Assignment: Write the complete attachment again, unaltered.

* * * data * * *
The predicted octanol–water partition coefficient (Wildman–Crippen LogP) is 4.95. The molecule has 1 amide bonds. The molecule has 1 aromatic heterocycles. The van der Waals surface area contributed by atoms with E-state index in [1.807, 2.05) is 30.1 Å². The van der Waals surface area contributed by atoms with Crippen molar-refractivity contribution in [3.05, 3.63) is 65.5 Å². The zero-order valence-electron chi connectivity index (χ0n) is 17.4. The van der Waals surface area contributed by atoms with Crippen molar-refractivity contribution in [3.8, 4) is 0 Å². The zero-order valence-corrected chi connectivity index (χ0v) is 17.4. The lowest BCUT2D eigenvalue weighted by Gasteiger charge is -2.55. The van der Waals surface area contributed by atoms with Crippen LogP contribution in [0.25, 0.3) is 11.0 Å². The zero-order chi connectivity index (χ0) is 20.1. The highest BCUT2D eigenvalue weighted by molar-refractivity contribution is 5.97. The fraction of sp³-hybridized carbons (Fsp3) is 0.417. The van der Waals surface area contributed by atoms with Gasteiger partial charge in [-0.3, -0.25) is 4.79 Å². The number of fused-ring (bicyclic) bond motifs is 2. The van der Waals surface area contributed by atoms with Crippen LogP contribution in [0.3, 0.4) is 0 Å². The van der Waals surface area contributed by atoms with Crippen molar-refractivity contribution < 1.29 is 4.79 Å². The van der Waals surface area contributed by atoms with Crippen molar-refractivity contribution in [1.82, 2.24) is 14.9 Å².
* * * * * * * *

The predicted octanol–water partition coefficient (Wildman–Crippen LogP) is 4.95. The molecule has 1 amide bonds. The molecule has 1 aromatic heterocycles. The van der Waals surface area contributed by atoms with E-state index in [1.807, 2.05) is 30.1 Å². The van der Waals surface area contributed by atoms with Crippen molar-refractivity contribution in [3.05, 3.63) is 65.5 Å². The zero-order valence-electron chi connectivity index (χ0n) is 17.4. The van der Waals surface area contributed by atoms with Crippen molar-refractivity contribution in [3.8, 4) is 0 Å². The zero-order valence-corrected chi connectivity index (χ0v) is 17.4. The lowest BCUT2D eigenvalue weighted by Gasteiger charge is -2.55. The van der Waals surface area contributed by atoms with Crippen LogP contribution in [0.25, 0.3) is 11.0 Å². The zero-order chi connectivity index (χ0) is 20.1. The highest BCUT2D eigenvalue weighted by molar-refractivity contribution is 5.97. The fraction of sp³-hybridized carbons (Fsp3) is 0.417. The van der Waals surface area contributed by atoms with Gasteiger partial charge in [-0.3, -0.25) is 4.79 Å². The number of fused-ring (bicyclic) bond motifs is 2. The van der Waals surface area contributed by atoms with Crippen LogP contribution in [0.3, 0.4) is 0 Å². The van der Waals surface area contributed by atoms with Crippen molar-refractivity contribution < 1.29 is 4.79 Å². The van der Waals surface area contributed by atoms with Crippen molar-refractivity contribution in [1.82, 2.24) is 14.9 Å².